On November 30, 2018, the United States, Canada, and Mexico agreed to replace the North American Free Trade Agreement (“NAFTA”) with the United States Mexico Canada Agreement (“USMCA”). The new agreement has been marked by fraught negotiations provisions, resulting in a heightened sense of trade uncertainty for the middle market. In the past, President Trump had threatened to pull out of NAFTA if USMCA were not ratified. Doing so would have left North America without a trade agreement, thereby creating tremendous uncertainty and instability. At the time of this writing, it appears that Congress is on the brink of ratifying USMCA. The new USMCA still largely resembles NAFTA and includes positive elements drawn from the Trans-Pacific Partnership (“TPP”). While the USMCA has drawn criticism for constraining rather than promoting trade, the ratification of the treaty has largely been welcomed for dispelling recent uncertainty about the future of trade with Mexico and Canada.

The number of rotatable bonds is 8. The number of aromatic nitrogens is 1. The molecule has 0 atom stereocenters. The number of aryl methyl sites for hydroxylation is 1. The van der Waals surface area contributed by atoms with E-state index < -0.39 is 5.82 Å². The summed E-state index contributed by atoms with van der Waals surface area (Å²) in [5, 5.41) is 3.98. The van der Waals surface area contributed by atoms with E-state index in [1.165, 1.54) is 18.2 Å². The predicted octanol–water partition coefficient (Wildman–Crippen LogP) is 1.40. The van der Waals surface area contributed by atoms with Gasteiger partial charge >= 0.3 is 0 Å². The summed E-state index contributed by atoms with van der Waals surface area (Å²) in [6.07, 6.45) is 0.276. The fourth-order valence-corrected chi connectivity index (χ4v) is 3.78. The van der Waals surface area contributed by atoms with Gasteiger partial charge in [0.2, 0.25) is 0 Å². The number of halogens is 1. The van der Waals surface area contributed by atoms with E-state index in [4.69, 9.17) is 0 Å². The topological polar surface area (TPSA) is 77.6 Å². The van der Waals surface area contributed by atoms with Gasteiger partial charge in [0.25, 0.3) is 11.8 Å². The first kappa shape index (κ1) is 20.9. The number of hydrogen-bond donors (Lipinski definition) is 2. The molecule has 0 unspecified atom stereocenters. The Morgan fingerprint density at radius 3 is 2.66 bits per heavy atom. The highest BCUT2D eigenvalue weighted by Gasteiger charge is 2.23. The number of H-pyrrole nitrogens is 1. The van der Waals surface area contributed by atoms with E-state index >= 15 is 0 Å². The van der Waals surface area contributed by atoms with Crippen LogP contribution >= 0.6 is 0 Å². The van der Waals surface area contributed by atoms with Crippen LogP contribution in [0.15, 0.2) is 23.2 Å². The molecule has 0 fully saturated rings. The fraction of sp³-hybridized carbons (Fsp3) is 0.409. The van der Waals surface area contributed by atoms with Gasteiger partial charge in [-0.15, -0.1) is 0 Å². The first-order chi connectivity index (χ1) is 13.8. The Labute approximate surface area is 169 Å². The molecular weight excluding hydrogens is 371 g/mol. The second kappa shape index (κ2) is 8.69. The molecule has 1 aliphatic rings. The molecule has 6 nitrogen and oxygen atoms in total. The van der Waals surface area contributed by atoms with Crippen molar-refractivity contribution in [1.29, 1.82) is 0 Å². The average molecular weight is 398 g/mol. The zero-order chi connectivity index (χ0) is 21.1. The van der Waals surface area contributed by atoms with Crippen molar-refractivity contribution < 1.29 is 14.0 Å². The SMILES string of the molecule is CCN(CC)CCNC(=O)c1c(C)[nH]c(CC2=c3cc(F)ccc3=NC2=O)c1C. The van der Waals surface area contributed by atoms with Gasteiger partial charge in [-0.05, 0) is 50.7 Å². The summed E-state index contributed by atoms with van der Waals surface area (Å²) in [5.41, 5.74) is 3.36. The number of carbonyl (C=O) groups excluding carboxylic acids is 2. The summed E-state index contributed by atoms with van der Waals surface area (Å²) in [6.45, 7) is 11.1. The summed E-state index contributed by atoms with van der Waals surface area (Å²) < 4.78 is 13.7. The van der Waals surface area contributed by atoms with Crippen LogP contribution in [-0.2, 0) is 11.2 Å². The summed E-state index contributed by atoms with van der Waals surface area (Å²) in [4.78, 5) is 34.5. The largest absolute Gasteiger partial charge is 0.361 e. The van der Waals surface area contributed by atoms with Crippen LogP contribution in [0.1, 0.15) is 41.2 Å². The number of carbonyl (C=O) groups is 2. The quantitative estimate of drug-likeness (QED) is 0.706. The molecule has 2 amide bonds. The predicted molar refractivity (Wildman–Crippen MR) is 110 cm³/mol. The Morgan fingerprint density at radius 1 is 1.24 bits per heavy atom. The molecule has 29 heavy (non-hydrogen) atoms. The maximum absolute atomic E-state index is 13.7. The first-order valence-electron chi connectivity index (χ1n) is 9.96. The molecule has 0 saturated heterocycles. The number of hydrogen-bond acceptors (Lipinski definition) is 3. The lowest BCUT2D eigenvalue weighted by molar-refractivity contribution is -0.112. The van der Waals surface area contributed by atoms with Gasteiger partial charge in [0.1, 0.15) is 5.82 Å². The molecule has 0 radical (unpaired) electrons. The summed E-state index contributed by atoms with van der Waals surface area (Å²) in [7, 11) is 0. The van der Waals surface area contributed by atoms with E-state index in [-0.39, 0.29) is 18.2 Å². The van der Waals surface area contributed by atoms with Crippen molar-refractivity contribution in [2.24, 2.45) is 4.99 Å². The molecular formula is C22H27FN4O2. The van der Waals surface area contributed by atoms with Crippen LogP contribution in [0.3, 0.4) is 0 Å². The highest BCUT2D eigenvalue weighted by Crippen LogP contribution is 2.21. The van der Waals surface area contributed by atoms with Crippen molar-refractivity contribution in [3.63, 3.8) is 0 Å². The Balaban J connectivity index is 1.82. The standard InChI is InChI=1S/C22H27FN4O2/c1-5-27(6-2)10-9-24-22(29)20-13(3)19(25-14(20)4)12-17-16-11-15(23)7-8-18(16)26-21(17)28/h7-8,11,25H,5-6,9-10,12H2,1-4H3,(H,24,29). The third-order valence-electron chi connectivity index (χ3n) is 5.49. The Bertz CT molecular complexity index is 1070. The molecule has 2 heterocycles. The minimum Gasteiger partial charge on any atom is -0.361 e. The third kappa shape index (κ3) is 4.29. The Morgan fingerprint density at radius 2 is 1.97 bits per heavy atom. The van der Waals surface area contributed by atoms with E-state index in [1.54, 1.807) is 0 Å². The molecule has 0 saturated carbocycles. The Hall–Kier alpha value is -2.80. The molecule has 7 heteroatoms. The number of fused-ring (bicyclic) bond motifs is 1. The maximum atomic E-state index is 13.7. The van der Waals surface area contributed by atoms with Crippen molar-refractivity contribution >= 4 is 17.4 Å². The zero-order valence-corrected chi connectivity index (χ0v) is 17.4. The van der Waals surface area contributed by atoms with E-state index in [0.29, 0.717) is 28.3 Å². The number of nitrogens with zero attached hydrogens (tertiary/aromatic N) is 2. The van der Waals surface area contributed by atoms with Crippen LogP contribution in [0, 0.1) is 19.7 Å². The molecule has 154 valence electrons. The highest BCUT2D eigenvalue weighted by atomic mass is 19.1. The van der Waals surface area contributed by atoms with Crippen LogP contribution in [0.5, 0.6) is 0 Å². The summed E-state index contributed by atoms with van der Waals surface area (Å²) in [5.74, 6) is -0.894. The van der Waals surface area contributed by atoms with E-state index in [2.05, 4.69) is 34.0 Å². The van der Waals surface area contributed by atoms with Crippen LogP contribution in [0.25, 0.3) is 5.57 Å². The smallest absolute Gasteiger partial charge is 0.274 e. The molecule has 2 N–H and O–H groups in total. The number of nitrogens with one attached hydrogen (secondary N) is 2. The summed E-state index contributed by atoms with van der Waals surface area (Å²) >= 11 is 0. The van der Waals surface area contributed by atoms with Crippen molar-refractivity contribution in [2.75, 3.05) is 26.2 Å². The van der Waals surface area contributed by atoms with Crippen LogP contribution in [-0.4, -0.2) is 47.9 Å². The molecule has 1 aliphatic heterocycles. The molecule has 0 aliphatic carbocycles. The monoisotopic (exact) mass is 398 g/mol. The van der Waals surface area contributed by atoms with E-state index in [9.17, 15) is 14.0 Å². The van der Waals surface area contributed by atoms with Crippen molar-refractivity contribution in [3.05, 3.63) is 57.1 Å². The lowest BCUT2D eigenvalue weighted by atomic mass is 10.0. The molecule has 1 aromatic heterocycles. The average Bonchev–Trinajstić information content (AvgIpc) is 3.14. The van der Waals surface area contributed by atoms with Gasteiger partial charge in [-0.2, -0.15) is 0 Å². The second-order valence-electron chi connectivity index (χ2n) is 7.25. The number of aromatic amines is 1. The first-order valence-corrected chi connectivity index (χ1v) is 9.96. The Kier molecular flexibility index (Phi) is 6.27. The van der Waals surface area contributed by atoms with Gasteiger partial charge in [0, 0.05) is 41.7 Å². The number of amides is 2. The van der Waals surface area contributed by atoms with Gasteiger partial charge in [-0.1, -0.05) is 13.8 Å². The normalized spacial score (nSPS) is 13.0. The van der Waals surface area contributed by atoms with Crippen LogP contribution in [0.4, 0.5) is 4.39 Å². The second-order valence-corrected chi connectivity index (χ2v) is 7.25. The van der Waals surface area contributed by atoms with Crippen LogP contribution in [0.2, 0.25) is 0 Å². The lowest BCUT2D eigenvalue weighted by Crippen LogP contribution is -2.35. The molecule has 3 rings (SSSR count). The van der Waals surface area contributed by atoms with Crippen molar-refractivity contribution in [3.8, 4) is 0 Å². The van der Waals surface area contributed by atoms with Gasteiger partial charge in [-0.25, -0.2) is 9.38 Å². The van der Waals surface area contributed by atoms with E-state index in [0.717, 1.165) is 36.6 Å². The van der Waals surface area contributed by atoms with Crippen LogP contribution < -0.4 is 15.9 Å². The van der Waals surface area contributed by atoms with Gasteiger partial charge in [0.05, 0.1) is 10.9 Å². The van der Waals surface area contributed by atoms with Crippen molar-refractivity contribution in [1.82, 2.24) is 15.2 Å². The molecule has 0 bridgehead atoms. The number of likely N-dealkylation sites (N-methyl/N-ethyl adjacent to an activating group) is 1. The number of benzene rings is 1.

Trade Risk

Keeping a trade treaty in place not only facilitates trade throughout North America but should also facilitate crossborder acquisitions and dispositions as well as due diligence. In the absence of a trade agreement, corporate buyers and private equity investors would have to consider their exposure to tariffs, quotas and other trade restrictions that might reduce demand, disrupt supply chains and impact consumer goodwill. Each of these has the potential to impact future enterprise value for buyers and negatively affect any earn-outs for sellers.

By: Doug McCullough – Director, CTCC; Partner, McCullough Sudan

Last modified: March 24, 2020